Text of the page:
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Technomancer and troubleshooter by trade. Programmer by choice. Creator of Deviant Paradigm, somewhat by accident.
The Last Ten
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Post Quarter Century
The Oncoming Week
Sweet God! It BURNS!
Finally Bottled the Wheat
Cut Things Close
The Big Gay Post
Halloween Party: Images 2005
Deviant Paradigm: Beware of Catgirl
Semper Nox Noctis
Semper Nox Noctis: Memoirs of the OverAlpha 1
-- Sapph's Blog --
-- Jonathan and Luke's Blog --
Fear No Darkness...
-- Jamie's Blog --
Little Green Footballs
-- My source for political news !!Conservative Site Alert!! --
Wednesday, July 29, 2009
Well, I got the Director's Cut of Watchmen today, so I figured I could use this as an excuse to revisit things I wanted to say about the film. So, yeah, this is going to contain MAJOR SPOILERS. You've been forewarned.
I really rather like Watchmen. I saw it twice in theatres, which is rare for me. I have to really like movies to do that (for instance, I saw both Sin City and Taken, which are top contenders for "favorite movie" multiple times). The Director's Cut, while not as significant an improvement as the one for Chronicles of Riddick (the Director's Cut of which transforms a forgettable action/sci-fi movie into a worthy action/sci-fi followup to Pitch Black), is much better than the theatrical version. They add a lot of little details that tie the whole movie together and make it better all around.
Of course, the biggest problem the movie has is one that they don't fix. Of course, I'm referring to the worthless, piss-poor ending they gave it. And it would have been so easy to deal with. I don't even mean the stupid logical fallacy where Dr. Manhattan has to be the villain (even allowing that the world needs a villain to unite it, I have yet to understand why Ozymandias can't be that villain). What I mean is that Ozymandias is a smug, narcissist with no compunctions for murdering millions of people in cold blood with no remorse. Yes, he claims to have remorse, but (and this is the problem and the easy fix) he doesn't bother to show it at all. All they'd need is a scene where he actually bothers to cry about their deaths, show some kind of emotion other than self-satisfaction. It is difficult for me to describe exactly how much I hate Ozymandias. I hate him more than almost any other character I can possibly think of. I truly despise him. What I'd really have liked is for him to have died, his own sacrifice for the utopia he wanted. But of course, I'm denied that too. I'm a bit surprised, considering how well the movie does with comeuppance (it's a movie all about comeuppance; you spend most of the movie learning how the Comedian earned his). But I guess we don't get everything we want.
Dr. Manhattan is also a character I don't care much for. He's an emotionless robot who only does what he's told and is good for exactly two things -- blowing up what he's told to and stating the obvious. For a nuclear physist, he's also incredibly unthinking. He never bothers to think critically about anything throughout the whole movie. It's embarrassing and sad. He's also remarkably without any kind of moral compass at all.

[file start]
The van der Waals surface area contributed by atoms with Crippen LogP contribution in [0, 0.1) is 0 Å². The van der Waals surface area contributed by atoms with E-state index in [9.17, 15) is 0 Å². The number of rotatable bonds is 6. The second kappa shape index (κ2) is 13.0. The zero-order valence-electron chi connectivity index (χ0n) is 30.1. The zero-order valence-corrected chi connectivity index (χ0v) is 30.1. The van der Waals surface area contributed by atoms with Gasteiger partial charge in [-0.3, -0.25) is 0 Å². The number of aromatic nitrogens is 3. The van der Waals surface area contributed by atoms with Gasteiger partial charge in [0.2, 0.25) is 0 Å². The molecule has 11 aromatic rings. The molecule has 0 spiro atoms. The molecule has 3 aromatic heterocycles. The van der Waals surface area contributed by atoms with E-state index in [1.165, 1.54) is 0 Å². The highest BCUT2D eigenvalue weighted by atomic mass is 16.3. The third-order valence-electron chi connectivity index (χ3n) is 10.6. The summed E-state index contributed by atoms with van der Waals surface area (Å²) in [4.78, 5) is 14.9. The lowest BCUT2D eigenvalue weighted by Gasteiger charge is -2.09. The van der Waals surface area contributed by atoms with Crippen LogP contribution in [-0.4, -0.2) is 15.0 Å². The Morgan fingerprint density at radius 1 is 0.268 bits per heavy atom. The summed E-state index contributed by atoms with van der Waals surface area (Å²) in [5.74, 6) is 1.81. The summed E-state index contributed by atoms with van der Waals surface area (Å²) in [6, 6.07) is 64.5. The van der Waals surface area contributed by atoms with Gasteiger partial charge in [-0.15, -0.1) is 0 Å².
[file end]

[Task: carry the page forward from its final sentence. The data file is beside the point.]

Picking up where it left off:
I do, however, love Rorschach. That might be at least partly because he's got a moral compass much like mine. A twisted, exaggerated distortion of my moral compass perhaps, but it's one that stays steady in all things. I have to respect that. Nite Owl's greatest asset is that he's human. He's got the same sort of foibles and failures of morality as any other human. But without him, we'd only have monsters to identify with in the show, and that obviously wouldn't work very well.
All in all, it's a great movie, with a terrible ending. It's not that Rorschach dies (I'm really fine with that, despite him being my favorite character). It's that Adrian Veidt, a completely despicable monster, has his horrible, murderous plan succeed completely without any drawbacks or remorse. He never pays for his crimes. In fact, he apparently profits from them, considering the preponderance of Veidt Industries construction stuff in the end of the film. If they were going to bother with changing the ending so that it'd seem less silly to a movie audience, why not make it more palatable to the audience? It's a remarkably unsatisfying ending to an otherwise terrific film.
-- And also --
Something I've always remarked about Dr. Manhattan is that he needs to grow some balls to go with his big blue dick. He espouses gibberish philosophy that neither makes sense nor do I agree with, and then doesn't bother to act (practically at all) even once he learns the meaning of Christmas. His only damn function is blowing people up, and he doesn't manage to do it to the only person in the whole movie who really deserves it.